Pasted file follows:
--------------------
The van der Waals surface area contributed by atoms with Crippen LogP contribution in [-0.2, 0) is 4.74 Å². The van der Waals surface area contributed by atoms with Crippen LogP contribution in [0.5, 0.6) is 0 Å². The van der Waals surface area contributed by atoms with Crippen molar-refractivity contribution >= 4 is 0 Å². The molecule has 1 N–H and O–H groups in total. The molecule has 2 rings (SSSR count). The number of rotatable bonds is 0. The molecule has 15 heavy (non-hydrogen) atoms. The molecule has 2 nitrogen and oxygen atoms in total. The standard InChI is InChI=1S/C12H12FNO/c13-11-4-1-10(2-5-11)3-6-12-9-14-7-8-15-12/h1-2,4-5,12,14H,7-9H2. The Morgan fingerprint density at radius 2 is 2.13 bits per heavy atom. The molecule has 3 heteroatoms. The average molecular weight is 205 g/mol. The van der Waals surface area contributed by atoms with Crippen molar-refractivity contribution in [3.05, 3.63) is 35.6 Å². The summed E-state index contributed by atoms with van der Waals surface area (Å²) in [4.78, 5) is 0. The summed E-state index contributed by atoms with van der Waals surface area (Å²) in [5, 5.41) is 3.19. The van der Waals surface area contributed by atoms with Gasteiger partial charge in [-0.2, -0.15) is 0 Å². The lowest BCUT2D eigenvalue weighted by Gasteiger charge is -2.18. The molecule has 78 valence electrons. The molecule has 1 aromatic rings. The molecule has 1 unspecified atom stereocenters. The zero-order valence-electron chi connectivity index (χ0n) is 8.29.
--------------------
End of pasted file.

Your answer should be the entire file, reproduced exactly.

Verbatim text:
The van der Waals surface area contributed by atoms with Crippen LogP contribution in [-0.2, 0) is 4.74 Å². The van der Waals surface area contributed by atoms with Crippen LogP contribution in [0.5, 0.6) is 0 Å². The van der Waals surface area contributed by atoms with Crippen molar-refractivity contribution >= 4 is 0 Å². The molecule has 1 N–H and O–H groups in total. The molecule has 2 rings (SSSR count). The number of rotatable bonds is 0. The molecule has 15 heavy (non-hydrogen) atoms. The molecule has 2 nitrogen and oxygen atoms in total. The standard InChI is InChI=1S/C12H12FNO/c13-11-4-1-10(2-5-11)3-6-12-9-14-7-8-15-12/h1-2,4-5,12,14H,7-9H2. The Morgan fingerprint density at radius 2 is 2.13 bits per heavy atom. The molecule has 3 heteroatoms. The average molecular weight is 205 g/mol. The van der Waals surface area contributed by atoms with Crippen molar-refractivity contribution in [3.05, 3.63) is 35.6 Å². The summed E-state index contributed by atoms with van der Waals surface area (Å²) in [4.78, 5) is 0. The summed E-state index contributed by atoms with van der Waals surface area (Å²) in [5, 5.41) is 3.19. The van der Waals surface area contributed by atoms with Gasteiger partial charge in [-0.2, -0.15) is 0 Å². The lowest BCUT2D eigenvalue weighted by Gasteiger charge is -2.18. The molecule has 78 valence electrons. The molecule has 1 aromatic rings. The molecule has 1 unspecified atom stereocenters. The zero-order valence-electron chi connectivity index (χ0n) is 8.29.